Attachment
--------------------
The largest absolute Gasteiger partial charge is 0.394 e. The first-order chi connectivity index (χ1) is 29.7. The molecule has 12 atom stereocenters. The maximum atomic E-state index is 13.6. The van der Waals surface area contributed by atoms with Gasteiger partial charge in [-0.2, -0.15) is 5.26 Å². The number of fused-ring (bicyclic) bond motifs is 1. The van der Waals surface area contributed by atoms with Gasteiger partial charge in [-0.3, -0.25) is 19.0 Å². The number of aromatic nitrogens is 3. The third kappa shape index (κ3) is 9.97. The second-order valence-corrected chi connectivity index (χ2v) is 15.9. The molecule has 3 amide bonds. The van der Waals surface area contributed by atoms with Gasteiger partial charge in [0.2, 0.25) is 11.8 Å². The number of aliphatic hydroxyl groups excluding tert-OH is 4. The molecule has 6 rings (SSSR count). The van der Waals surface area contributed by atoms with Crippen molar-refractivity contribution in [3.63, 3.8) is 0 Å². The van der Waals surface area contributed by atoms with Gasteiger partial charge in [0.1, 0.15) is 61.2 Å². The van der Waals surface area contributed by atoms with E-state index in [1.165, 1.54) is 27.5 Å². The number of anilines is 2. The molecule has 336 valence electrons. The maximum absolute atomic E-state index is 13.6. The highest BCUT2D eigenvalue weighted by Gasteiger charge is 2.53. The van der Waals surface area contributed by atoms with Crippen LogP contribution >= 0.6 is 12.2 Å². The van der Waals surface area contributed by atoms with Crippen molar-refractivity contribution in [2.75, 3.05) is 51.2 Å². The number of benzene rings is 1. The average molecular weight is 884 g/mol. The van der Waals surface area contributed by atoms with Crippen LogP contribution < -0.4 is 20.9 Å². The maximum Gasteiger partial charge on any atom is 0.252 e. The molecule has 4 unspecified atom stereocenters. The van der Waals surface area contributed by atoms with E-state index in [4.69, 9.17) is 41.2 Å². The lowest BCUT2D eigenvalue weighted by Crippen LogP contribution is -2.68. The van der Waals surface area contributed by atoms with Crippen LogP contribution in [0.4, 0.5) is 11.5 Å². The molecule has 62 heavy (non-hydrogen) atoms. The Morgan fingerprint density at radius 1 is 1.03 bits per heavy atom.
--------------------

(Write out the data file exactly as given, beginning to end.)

The largest absolute Gasteiger partial charge is 0.394 e. The first-order chi connectivity index (χ1) is 29.7. The molecule has 12 atom stereocenters. The maximum atomic E-state index is 13.6. The van der Waals surface area contributed by atoms with Gasteiger partial charge in [-0.2, -0.15) is 5.26 Å². The number of fused-ring (bicyclic) bond motifs is 1. The van der Waals surface area contributed by atoms with Gasteiger partial charge in [-0.3, -0.25) is 19.0 Å². The number of aromatic nitrogens is 3. The third kappa shape index (κ3) is 9.97. The second-order valence-corrected chi connectivity index (χ2v) is 15.9. The molecule has 3 amide bonds. The van der Waals surface area contributed by atoms with Gasteiger partial charge in [0.2, 0.25) is 11.8 Å². The number of aliphatic hydroxyl groups excluding tert-OH is 4. The molecule has 6 rings (SSSR count). The van der Waals surface area contributed by atoms with Crippen molar-refractivity contribution in [3.63, 3.8) is 0 Å². The van der Waals surface area contributed by atoms with Gasteiger partial charge in [0.1, 0.15) is 61.2 Å². The van der Waals surface area contributed by atoms with E-state index in [1.165, 1.54) is 27.5 Å². The number of anilines is 2. The molecule has 336 valence electrons. The maximum absolute atomic E-state index is 13.6. The highest BCUT2D eigenvalue weighted by Gasteiger charge is 2.53. The van der Waals surface area contributed by atoms with Crippen LogP contribution >= 0.6 is 12.2 Å². The van der Waals surface area contributed by atoms with Crippen molar-refractivity contribution in [2.75, 3.05) is 51.2 Å². The number of benzene rings is 1. The average molecular weight is 884 g/mol. The van der Waals surface area contributed by atoms with Crippen LogP contribution < -0.4 is 20.9 Å². The maximum Gasteiger partial charge on any atom is 0.252 e. The molecule has 4 unspecified atom stereocenters. The van der Waals surface area contributed by atoms with E-state index in [4.69, 9.17) is 41.2 Å². The lowest BCUT2D eigenvalue weighted by Crippen LogP contribution is -2.68. The van der Waals surface area contributed by atoms with Crippen LogP contribution in [0.4, 0.5) is 11.5 Å². The molecule has 62 heavy (non-hydrogen) atoms. The Morgan fingerprint density at radius 1 is 1.03 bits per heavy atom.